Favola di Natale (A Christmas Story) is a product of Giovannino Guareschi's time in the German Lager (prison camp) during WWII; he wrote it for his fellow internees in the winter of 1944, as their second Christmas in captivity approached. Identifying his "muses" as Cold, Hunger, and Nostalgia, Guareschi explains in the book's Introduction (added after the War) that the horrible conditions of the camp invested even the most everyday things with wonder and beauty. Thus, his audience of prisoners marveled at the "imaginativeness" what was really a very simple tale of "a man who finds his mother and small son" on Christmas Eve. Indeed, GG adds, the audience was more interested in the trio's little adventure than they were in the political polemic with which their story was laced. [He also notes that some of the prison guards who heard the story missed the point of the polemic, laughing at ridiculous figures which were actually representations of themselves!]

And the story? It begins with a little boy, Albertino, who has memorized a poem to recite for his father on Nochebuena (Christmas Eve). However, his father is not at home for Christmas Eve, so the boy recites the poem to the empty chair, whereupon the window blows open and the poem, which has become a little bird, flies out on the wind. After a series of adventures, the poem sadly realizes that it will not be able to reach the boy's father, who is a prisoner of war; however, it manages to return to Albertino. The boy then decides that he, himself, will go to his father. But he and his dog Flik have not traveled very far before they run into the boy's grandmother, who, it turns out, is on the same errand. So they travel together, north through the Land of Peace towards the Land of War, encountering many strange and interesting characters on their way. Then they reach a sort of No Man's Land, called the Forest of Meeting, and suddenly they are approached by the most surprising character of all--the father himself, who has traveled from the prison camp in his dreams to spend one special night with his little boy.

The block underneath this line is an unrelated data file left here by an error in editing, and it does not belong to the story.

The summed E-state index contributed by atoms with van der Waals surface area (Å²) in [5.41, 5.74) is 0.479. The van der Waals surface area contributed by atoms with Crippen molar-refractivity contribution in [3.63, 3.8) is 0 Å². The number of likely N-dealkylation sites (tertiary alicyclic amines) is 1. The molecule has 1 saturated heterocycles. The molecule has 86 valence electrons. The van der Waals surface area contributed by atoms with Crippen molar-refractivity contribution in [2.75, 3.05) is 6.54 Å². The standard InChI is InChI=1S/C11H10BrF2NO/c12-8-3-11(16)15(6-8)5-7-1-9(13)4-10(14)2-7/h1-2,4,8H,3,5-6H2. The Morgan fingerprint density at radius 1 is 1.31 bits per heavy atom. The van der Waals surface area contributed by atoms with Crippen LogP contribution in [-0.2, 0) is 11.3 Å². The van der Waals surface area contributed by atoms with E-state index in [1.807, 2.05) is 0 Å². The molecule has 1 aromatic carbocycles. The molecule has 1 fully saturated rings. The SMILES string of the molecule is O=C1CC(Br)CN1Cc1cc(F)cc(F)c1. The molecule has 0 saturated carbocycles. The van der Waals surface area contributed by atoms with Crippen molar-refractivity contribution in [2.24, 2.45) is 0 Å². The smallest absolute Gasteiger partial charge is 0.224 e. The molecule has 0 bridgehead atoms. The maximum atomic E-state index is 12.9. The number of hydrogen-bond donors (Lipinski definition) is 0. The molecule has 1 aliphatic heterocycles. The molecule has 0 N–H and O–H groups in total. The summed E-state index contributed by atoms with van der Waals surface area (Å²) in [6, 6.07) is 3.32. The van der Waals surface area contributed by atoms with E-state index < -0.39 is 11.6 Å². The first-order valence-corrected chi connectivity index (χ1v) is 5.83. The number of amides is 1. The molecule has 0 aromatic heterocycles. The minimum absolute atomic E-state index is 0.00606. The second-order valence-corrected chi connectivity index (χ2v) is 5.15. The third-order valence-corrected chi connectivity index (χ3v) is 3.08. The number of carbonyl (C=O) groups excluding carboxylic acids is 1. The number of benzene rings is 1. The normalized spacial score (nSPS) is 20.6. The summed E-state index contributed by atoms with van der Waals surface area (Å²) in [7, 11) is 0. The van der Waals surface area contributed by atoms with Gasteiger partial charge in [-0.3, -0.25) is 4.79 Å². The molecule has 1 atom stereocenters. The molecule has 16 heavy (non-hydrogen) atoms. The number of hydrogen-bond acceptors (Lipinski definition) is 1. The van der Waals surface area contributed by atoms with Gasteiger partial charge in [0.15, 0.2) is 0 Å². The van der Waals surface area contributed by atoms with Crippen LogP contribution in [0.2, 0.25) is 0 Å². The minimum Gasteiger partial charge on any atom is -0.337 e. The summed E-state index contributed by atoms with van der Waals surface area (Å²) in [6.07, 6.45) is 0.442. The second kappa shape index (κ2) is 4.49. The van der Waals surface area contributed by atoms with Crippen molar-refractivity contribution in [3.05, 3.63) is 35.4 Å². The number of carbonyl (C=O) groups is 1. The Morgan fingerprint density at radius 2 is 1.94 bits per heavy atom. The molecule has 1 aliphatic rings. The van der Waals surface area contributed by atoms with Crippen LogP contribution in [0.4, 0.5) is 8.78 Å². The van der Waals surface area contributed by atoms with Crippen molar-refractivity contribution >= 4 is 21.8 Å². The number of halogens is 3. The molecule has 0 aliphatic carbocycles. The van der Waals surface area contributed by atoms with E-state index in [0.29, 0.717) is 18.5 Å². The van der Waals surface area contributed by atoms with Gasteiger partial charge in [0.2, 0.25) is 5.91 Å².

This modern reader, who barely knows the Spanish into which her copy of the book is translated, knows that she's missing some of the specifics of the political polemic (but at least, unlike the dense prison-camp guards in the Lager of Guareschi, I think I can see where the satire is!). I have no trouble at all, however, understanding the simple story of a miraculous journey made possible by the love of a boy for his father and of an old woman for her own "little boy."

Notes: Favola represented the second collaboration between author/librettist Guareschi and prison-mate Arturo Coppola, who composed the incidental music and songs for the story as well as organizing the orchestra and chorus for its performance. And I know that a few years ago in Italy one could buy an edition of the book with a companion audio cassette, featuring a reading of the text accompanied by Coppola's background music and songs. If that's still in print and you know a little Italian, it's worth getting. If English is your only language, though, it'll be a while longer before this book is available to you: ours is not among the languages it's been translated into.

Below: Guareschi's illustrations for Favola di Natale

The father, in his dreams, leaves the concentration camp.
I find this drawing particularly moving--a testament to hope and the human spirit.

After she meets her son in the forest, the grandmother explains how she has "visited" him every night in the camp.

After their Christmas Eve adventure, the father must go back to the camp.
"Papa, why don't you take me with you?" asks Albertino.
"Children cannot come in, not even in dreams," the father replies. "Promise me you will never go there."
"I promise, Papa."